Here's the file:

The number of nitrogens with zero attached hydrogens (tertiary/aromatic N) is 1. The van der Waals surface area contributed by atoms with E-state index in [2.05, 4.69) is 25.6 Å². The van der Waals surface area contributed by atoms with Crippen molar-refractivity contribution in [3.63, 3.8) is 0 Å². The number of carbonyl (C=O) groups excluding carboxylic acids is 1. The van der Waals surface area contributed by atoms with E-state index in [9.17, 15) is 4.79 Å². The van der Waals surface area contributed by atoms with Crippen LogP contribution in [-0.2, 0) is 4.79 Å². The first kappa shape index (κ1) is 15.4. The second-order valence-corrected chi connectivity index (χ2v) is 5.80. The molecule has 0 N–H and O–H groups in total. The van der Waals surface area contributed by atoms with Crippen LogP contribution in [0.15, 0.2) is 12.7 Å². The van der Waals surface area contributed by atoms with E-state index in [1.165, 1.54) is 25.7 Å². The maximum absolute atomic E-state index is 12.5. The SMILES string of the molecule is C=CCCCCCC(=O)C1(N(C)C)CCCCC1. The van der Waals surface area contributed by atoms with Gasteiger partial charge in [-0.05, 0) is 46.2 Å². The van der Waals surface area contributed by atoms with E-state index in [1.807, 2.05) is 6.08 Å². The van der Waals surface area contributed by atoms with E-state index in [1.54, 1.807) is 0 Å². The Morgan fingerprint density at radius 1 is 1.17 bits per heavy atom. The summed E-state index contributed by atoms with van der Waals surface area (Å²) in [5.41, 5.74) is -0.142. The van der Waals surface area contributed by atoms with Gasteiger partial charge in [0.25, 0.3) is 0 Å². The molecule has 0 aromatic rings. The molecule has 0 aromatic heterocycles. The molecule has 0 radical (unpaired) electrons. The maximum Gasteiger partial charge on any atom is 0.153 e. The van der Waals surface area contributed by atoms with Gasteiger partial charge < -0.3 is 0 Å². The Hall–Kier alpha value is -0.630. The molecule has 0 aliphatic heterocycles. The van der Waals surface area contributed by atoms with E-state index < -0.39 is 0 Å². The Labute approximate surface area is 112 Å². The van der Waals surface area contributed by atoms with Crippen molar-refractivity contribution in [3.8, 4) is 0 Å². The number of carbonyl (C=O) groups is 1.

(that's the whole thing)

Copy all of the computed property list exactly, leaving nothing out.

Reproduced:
The number of nitrogens with zero attached hydrogens (tertiary/aromatic N) is 1. The van der Waals surface area contributed by atoms with E-state index in [2.05, 4.69) is 25.6 Å². The van der Waals surface area contributed by atoms with Crippen molar-refractivity contribution in [3.63, 3.8) is 0 Å². The number of carbonyl (C=O) groups excluding carboxylic acids is 1. The van der Waals surface area contributed by atoms with E-state index in [9.17, 15) is 4.79 Å². The van der Waals surface area contributed by atoms with Crippen LogP contribution in [-0.2, 0) is 4.79 Å². The first kappa shape index (κ1) is 15.4. The second-order valence-corrected chi connectivity index (χ2v) is 5.80. The molecule has 0 N–H and O–H groups in total. The van der Waals surface area contributed by atoms with Crippen LogP contribution in [0.15, 0.2) is 12.7 Å². The van der Waals surface area contributed by atoms with E-state index in [1.165, 1.54) is 25.7 Å². The maximum absolute atomic E-state index is 12.5. The SMILES string of the molecule is C=CCCCCCC(=O)C1(N(C)C)CCCCC1. The van der Waals surface area contributed by atoms with Gasteiger partial charge in [-0.05, 0) is 46.2 Å². The van der Waals surface area contributed by atoms with E-state index in [1.807, 2.05) is 6.08 Å². The van der Waals surface area contributed by atoms with E-state index in [1.54, 1.807) is 0 Å². The Morgan fingerprint density at radius 1 is 1.17 bits per heavy atom. The summed E-state index contributed by atoms with van der Waals surface area (Å²) in [5.41, 5.74) is -0.142. The van der Waals surface area contributed by atoms with Gasteiger partial charge in [0.25, 0.3) is 0 Å². The molecule has 0 aromatic rings. The molecule has 0 aromatic heterocycles. The molecule has 0 radical (unpaired) electrons. The maximum Gasteiger partial charge on any atom is 0.153 e. The van der Waals surface area contributed by atoms with Gasteiger partial charge < -0.3 is 0 Å². The Hall–Kier alpha value is -0.630. The molecule has 0 aliphatic heterocycles. The van der Waals surface area contributed by atoms with E-state index < -0.39 is 0 Å². The Labute approximate surface area is 112 Å². The van der Waals surface area contributed by atoms with Crippen molar-refractivity contribution in [3.8, 4) is 0 Å². The number of carbonyl (C=O) groups is 1.